Xara Designer Pro X — a shortcut to dynamite designs

Whether you are a gifted, experienced graphic designer or a newbie, up-and-coming graphic designer, you know the right tools can make your creativity soar. I propose then, that Xara Designer Pro X is going to be your next best friend if you haven’t tried it already. This is a combined Graphic design & illustrator program, a web design program, an image editing program and a desktop publishing program — all wrapped neatly into one.

You could spend $636 every year to rent Creative Cloud to do all that Xara Designer Pro X does, but for less than half that, you could own your own copy of Designer Pro. Not only that, Designer Pro version 16 has features that you won’t find in any of the Creative Cloud products.

I first wrote about Xara Designer Pro 365 back in August of 2017. I was quite smitten with its capabilities for web design, photo editing and desktop publishing. You can read about that here. But now, with the introduction of Designer Pro X, version 16, it has added more features that are perfect for today’s graphic artists. With so much effort going into creating assets for social media, the “Autofit” feature was a God-send.

You know the drill…your boss accumulates some text, some bullet points, and a couple graphics, sticks them all in a Word doc and tells you he wants a social media post in 30 minutes. Oh yeah, he wants one properly proportioned for Twitter, another for Pinterest, another one for Instagram and one for Facebook.

Well, that would have been a chore in the old days, but, Designer Pro will actually open Word files in its graphic editor, so you’re off and running. First, create a workspace for one of your intended sizes, like Pinterest, and import the doc into Xara.

Assign it a background color if desired and move the images into place. Save your Pinterest graphic.

Now, click File > Page Options> Page Size > Paper Size and select Twitter Post (1024 x 512). The “Autofit all objects” option resizes and relocates the objects to fit the new proportions of the Twitter post. Tweak their placement if needed and save you Twitter Post.

Same drill, but this time pick Instagram.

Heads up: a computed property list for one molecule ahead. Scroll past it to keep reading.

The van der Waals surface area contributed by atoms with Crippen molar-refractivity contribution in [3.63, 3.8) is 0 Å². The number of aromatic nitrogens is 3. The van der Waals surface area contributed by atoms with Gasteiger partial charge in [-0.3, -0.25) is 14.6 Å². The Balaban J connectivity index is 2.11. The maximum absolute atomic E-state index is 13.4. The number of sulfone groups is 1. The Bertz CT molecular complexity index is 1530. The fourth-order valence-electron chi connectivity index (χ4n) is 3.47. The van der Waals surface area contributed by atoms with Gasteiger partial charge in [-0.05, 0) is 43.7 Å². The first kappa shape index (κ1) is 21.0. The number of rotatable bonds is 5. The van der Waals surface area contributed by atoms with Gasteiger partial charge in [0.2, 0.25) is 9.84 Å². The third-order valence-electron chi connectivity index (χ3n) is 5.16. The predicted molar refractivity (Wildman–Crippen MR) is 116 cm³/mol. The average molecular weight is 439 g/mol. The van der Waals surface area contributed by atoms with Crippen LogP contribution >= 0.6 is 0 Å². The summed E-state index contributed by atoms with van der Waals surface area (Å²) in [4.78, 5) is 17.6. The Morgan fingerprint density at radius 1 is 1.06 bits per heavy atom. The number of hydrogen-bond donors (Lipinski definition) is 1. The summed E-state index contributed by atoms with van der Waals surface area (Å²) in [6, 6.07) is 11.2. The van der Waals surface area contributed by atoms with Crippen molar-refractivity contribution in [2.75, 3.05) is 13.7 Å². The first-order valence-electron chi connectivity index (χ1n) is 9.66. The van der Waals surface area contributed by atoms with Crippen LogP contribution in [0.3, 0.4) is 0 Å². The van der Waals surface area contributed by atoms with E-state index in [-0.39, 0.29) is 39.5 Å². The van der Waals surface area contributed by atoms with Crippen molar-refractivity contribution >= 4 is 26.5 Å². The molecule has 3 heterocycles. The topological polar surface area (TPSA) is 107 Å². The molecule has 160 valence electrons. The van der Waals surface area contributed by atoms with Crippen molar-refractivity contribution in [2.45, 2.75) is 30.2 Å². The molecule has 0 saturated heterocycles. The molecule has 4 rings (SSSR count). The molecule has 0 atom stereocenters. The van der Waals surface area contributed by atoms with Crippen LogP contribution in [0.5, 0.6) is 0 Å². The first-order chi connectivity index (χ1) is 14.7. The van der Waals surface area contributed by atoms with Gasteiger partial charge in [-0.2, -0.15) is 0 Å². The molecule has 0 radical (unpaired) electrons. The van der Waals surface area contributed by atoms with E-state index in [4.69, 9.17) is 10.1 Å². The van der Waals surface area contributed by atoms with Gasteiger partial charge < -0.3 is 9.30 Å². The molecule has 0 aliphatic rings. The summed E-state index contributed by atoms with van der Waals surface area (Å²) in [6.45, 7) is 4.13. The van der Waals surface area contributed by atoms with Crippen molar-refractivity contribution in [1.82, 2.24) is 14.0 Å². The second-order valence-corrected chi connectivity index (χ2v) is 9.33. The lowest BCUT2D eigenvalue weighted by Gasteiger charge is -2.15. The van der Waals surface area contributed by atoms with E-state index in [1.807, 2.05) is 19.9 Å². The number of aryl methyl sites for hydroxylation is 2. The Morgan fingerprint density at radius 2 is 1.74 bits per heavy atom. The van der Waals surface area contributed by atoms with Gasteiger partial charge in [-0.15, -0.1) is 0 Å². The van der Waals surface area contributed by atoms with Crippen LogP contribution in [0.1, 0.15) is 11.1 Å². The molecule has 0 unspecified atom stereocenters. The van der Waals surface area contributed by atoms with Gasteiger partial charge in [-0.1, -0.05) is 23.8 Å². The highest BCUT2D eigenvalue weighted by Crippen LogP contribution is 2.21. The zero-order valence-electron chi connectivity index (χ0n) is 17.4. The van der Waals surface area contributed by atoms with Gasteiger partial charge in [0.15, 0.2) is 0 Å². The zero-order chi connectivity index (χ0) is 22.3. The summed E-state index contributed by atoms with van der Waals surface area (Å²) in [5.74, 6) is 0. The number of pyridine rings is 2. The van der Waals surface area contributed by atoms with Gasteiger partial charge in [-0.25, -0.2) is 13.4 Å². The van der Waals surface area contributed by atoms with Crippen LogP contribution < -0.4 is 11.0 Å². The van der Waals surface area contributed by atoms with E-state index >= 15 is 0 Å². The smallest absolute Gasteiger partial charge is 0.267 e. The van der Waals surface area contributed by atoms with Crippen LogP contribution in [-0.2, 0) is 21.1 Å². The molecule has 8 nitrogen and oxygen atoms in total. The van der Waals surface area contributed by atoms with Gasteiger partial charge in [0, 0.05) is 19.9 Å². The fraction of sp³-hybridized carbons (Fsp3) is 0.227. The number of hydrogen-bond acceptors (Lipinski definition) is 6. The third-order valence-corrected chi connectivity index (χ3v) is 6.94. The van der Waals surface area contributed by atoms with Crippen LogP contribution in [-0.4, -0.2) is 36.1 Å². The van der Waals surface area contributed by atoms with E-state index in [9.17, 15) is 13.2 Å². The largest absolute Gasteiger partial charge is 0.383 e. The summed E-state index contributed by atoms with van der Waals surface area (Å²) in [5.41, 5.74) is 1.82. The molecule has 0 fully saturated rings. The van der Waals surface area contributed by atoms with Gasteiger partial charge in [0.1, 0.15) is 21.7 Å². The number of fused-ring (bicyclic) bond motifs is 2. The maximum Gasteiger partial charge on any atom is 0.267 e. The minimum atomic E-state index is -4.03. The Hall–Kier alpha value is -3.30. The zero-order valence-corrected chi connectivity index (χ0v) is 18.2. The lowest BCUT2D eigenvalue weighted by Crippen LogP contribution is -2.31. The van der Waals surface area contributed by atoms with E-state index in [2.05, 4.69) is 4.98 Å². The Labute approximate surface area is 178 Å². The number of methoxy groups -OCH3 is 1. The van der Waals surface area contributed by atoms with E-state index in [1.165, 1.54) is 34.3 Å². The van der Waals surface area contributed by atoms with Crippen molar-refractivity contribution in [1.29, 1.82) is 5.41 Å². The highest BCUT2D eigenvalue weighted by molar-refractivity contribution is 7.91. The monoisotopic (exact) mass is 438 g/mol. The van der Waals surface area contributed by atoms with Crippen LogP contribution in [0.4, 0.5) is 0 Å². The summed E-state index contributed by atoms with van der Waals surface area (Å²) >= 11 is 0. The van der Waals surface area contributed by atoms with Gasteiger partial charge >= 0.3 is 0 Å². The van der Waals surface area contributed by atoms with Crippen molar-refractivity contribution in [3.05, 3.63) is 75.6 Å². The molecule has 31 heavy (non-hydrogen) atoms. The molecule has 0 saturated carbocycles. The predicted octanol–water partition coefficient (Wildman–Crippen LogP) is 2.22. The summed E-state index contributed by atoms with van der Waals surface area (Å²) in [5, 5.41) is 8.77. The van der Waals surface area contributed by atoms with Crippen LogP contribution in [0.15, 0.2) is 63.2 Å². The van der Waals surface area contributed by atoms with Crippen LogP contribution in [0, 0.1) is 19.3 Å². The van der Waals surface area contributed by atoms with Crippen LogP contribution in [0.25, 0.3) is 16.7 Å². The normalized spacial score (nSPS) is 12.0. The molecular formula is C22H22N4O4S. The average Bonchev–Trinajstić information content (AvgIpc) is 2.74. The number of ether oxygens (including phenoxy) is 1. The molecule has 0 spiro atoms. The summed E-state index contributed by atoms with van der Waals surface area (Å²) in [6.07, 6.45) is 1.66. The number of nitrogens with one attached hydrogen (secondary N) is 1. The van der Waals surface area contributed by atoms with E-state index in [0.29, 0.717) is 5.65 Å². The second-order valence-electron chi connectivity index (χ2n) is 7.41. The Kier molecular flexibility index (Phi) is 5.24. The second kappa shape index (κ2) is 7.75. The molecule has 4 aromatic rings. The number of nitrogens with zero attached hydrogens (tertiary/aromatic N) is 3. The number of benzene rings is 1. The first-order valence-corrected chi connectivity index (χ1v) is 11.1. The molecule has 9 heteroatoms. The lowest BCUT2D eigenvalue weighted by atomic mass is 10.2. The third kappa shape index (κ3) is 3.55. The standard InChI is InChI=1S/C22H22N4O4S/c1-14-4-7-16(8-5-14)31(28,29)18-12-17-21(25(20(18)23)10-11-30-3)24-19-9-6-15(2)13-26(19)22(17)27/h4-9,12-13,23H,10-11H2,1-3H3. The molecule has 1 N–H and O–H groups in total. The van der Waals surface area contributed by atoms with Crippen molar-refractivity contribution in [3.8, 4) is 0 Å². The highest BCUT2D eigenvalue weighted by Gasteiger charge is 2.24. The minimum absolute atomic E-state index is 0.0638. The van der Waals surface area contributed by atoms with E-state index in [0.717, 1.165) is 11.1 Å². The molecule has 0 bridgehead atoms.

Lastly, with still fifteen minutes to spare, select Facebook.

Hmmm, I’m not crazy about the two long, slender images. We’ve got time, so let’s modify them for better effect.

[Now, before anyone complains that the type is too small and there’s too much of it, tell it to the boss, not me. I’m only illustrating it here to show what can be done — in a hurry — in a pinch. And besides, who’d of thought that Word doc could look so good so quick.]

Want to know more? Check all the additional customization options available in Autofit by reading this Release Note from Xara about V16.

Continuing with the “time is always a factor” theme, there’s another blow-you-away feature that came out in this release. It’s called “Color Palette from Photo.”

Much as the name implies, your entire document can change its look and feel, depending on the photo you drop into your template. And we aren’t talking about a limited range of templates here — you’ll create your own in minutes. Let’s do it.

Start by creating a page size — here I’ve picked Pinterest, and dropped in a photo.

Then I’ve added two solid color boxes above and below the photo and added my text. Don’t worry about what colors to use for the boxes or the type just yet. Select the photo. Go ahead now and using the photo flyout…

Click the last icon to the right “Palette from photo”.

The software will analyze the colors in the photograph and select groupings in five color themes that will all compliment the photo. You can now assign colors to the boxes and to the type that will work with your design — keeping in mind that the type should be much lighter or darker than the box behind it.

Now the fun begins. Drop an entirely different colored image by right clicking on the photo and selecting Replace photo>with Stock Photo. You’ll be taken to Pixabay where you can search for related graphics and select one. As you can see, I picked one with a blue sky and it redeveloped the color schemes into five new colors and automatically applied them to the graphic. I exported it to a JPEG file.

Isn’t this fun? Let’s do it again, this time making it more romantic. Selecting a photo from my files, I again Replace photo and viola, an entirely different looking graphic — done in under a minute!

For more information on Color Palette from Photo, read this release note — page 9. In total, there are 20 pages of new goodies in this newest release. Check it out.

There are so many cool new features, that you’ll want to play for hours (notice, I didn’t say work). With all the new features (here are just a few) you’ll be looking for projects to use them on. I’m looking forward to doing some more desktop publishing with Xara, using their OpenType ligatures. Look at what they’ve got going here.

This really is a giant step forward in graphic design — enough that beginners can easily pick up and learn the tools, while letting the experienced artist soar to heights formerly difficult to obtain. Lots of tutorials on their site will get you started quickly. You can download a free trial here. If you give it a try, leave a comment below telling us your favorite new capabilities of Xara Designer Pro X version 16.

Disclosure: Xara provided us with a copy of Designer Pro X to try out for this review. Opinions expressed, however, are and always will be strictly our own.

Originally published at Doug Bardwell.

Writer & photographer in print & online. Proud husband, father & grandfather. Engaged volunteer with Red Cross, human trafficking prevention & social concerns.